Ratchet & Clank Blu-ray Review
Animated films are nothing new, neither are films based on video games. What you hope for, when one is released, is that it will bring something new to either genre. Especially when it is based on a compelling and interesting intellectual property like Sony’s RATCHET & CLANK, which released both a game for PS4 earlier this year and a new film (tied to the game) which was recently released on Blu-ray. But what does RATCHET & CLANK actually bring to the world of animation and is it worth watching? Let’s start with the animation…
The animation for RATCHET & CLANK is actually quite good despite not being done by a studio called Disney, Pixar, Laika, Ghibli, or Dreamworks. In fact it’s really good, smooth visuals with a compelling visual world. The problem here is that the world just doesn’t stay interesting. They create an interesting world but they don’t trust the audience to let the characters inhabit the world so most of the scenes of the film, especially those involving crucial dialogue, occur in places with the most drab and boring surroundings possible so you can’t help but look at the characters. Only when the action is occurring do they remind you what the animators did when initially setting up the world, which is a true shame because the world-building is truly breathtaking (at the beginning and from time to time thereafter).
The second part of world-building is storytelling. (Note: Storytelling only comes second for this single review’s purposes. For all other purposes, storytelling is number 1 when it comes to filmmaking and should be the first thing you consider. RATCHET & CLANK literally has over 10 years of story and it’s a crazy fun IP for Sony so I hoped (but didn’t assume) the story would be somewhat pre-cooked. And I guess I was right, it arrived half-baked in exactly that manner – RATCHET & CLANK is a cliché from beginning to end and doesn’t present a single original thought. It doesn’t even copy from itself, though, sadly.
Another piece of the animated filmmaking process is roping in as much talent as possible. RATCHET & CLANK has gobs of folks, from voices you’ll recognize in featured (but kind of small) parts like John Goodman, Rosario Dawson, and Sylvester Stallone, to lead actors you’ve maybe never heard of like James Arnold Taylor (Ratchet), David Kaye (Clank), Jim Ward (Qwark), and even Armin Shimerman. This film was director by co-directors Kevin Munroe and Jericca Cleland. You’ve probably never heard of either but Munroe wrote and directed two underrated films (in my opinion), the TMNT adaptation from 2007 (weird) and the amazing DYLAN DOG: DEAD OF NIGHT (2010) (Note – He’s also writing and directing an upcoming SLY COOPER movie set for 2016). Cleland is primarily a cinematographer and has some experience working with Pixar from back in 2003 and the most impressive resume of the bunch, I wonder if she was brought in to give the film some more credibility?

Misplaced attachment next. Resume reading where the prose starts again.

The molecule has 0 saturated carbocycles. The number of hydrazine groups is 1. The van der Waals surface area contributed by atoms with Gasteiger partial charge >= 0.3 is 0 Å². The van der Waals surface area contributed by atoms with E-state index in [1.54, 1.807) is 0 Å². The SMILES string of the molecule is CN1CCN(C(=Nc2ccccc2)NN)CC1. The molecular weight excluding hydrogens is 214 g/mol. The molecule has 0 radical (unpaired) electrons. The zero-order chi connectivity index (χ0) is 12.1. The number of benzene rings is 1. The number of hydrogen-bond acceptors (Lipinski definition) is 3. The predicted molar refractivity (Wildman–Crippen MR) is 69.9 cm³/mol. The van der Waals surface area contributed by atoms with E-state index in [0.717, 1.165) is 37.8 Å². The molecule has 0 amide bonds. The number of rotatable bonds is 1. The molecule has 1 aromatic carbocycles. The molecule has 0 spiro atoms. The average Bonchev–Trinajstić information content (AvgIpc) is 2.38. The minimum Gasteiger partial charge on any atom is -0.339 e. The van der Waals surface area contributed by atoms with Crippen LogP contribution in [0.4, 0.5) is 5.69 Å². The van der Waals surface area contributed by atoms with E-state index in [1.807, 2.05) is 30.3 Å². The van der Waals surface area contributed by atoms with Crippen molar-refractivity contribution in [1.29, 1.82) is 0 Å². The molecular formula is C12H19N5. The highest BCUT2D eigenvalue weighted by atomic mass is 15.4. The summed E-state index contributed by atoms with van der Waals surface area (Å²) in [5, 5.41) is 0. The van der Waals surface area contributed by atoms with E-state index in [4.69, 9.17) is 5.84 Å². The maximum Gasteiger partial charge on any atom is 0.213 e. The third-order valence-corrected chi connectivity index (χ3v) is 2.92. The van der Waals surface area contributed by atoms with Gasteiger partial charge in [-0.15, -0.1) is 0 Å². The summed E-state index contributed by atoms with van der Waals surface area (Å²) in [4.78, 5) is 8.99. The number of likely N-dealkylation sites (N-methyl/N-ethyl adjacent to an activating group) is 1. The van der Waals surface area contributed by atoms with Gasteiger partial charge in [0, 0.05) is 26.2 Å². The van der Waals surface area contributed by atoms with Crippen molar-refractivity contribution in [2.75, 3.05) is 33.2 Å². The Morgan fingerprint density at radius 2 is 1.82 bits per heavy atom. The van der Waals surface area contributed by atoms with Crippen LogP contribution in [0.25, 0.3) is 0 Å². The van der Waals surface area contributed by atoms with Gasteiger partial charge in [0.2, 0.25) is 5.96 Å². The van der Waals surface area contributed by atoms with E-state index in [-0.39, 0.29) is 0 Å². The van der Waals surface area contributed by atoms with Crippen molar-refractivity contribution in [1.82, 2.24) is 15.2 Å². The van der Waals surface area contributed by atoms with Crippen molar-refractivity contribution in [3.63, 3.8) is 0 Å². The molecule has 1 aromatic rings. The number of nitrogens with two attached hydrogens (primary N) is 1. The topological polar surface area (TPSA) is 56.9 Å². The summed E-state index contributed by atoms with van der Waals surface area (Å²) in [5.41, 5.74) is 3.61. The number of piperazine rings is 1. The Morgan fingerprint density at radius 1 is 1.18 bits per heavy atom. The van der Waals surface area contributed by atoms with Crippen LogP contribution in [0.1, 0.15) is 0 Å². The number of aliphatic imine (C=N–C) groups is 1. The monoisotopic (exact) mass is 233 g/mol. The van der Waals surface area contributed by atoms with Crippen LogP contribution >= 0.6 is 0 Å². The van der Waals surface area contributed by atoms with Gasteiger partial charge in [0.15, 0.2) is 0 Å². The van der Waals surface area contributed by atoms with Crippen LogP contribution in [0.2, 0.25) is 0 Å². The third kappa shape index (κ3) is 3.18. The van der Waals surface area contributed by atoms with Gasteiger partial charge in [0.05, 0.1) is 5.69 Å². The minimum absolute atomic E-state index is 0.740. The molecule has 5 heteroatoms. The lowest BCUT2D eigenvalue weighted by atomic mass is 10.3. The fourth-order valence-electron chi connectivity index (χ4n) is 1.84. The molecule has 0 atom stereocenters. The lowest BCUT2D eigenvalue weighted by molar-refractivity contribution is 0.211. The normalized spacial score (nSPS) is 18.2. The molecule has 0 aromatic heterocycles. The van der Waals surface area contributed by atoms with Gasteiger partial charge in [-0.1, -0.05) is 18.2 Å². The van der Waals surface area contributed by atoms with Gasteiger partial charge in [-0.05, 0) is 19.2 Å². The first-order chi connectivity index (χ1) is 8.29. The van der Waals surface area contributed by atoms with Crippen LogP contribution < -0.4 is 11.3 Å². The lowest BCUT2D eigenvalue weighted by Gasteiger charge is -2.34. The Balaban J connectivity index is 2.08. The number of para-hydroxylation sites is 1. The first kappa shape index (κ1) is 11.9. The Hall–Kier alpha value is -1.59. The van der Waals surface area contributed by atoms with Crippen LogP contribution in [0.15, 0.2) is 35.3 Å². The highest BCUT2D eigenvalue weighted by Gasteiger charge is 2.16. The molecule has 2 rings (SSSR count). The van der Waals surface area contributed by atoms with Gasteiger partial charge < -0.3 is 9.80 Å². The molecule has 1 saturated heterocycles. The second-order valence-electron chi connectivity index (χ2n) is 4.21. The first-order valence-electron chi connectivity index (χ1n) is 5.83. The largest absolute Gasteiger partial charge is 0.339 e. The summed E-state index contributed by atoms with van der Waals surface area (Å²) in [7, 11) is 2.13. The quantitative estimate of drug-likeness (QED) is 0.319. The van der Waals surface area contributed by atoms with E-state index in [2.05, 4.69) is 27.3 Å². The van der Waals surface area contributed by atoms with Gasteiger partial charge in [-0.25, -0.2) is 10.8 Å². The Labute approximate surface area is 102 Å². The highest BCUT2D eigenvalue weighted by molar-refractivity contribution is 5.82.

Regardless, it’s unfair to characterize RATCHET & CLANK against the other animated films out there but those are the movies you’re going to be picking from when you’re trying to make a choice what to rent or buy, right? Well, RATCHET & CLANK plays like a B-level videogame story which is sad because the actual RATCHET & CLANK video games (at least the first three and the newest one released earlier this year to tie in with the film) generally have pretty nice story to tie in with fun game mechanics and humor, another thing almost completely lacking in RATCHET & CLANK.
RATCHET & CLANK is a bit of a hollow shell stuffed with dollar bills (maybe $5s but I’m guessing no $10s or $20s in there) rather than heart. It feels like the result of a corporate machine that demanded synergy in its product lines and assumed and film would be a natural tie in from a successful videogame franchise (since things have worked so well for them the other way around – see THE AMAZING SPIDER-M… uh oh… maybe not).
So why, then, would Sony choose to make RATCHET & CLANK right now? Well, it seems like nobody can go wrong with a well-timed kids movie doesn’t it? Sony just wanted their piece of the pie, and they had a great piece of IP they needed to leverage… but that’s the problem. That’s probably the exact language of the discussion that occurred rather than “we have this great story we want to tell and we have this compelling reason to tell it.” I have no doubt the filmmakers behind the project really wanted to tell a great story but I doubt they had the backing of a studio that really wanted to produce a quality story for kids. Not once it got through the machine. I mean – look at the special features on this Blu-ray and you can see what they really wanted the story to say. It’s a shame the only way to hear it is on a feature most people will never watch.
Video: (1080p Widescreen 2.39:1) The video quality on the RATCHET & CLANK Blu-ray is really top-notch, it looks several steps better than the video game while still feeling like you just stepped right out of the game.
Audio: (English DTS-HD Master Audio 5.1) The audio on RATCHET & CLANK is very nicely mixed and really sets a nice tone, which makes sense given Sony’s pedigree with video games and sound.
RATCHET & CLANK: A Hero’s Journey (07:32) The cast and crew talk about why they were interested in working on a ‘hero story’ like RATCHET & CLANK and they discuss, more clearly than the movie ever does, the importance of actually doing the right thing rather than doing what is right for YOU and what makes you look good.
RATCHET & CLANK: Levelling Up (04:21) This special feature tries to tie together RATCHET & CLANK and its story that has been carried through the many video games with footage from both.
RATCHET & CLANK is a sparse Blu-ray package but does thankfully feature a Digital HD UltraViolet Digital Copy of the film included with your purchase.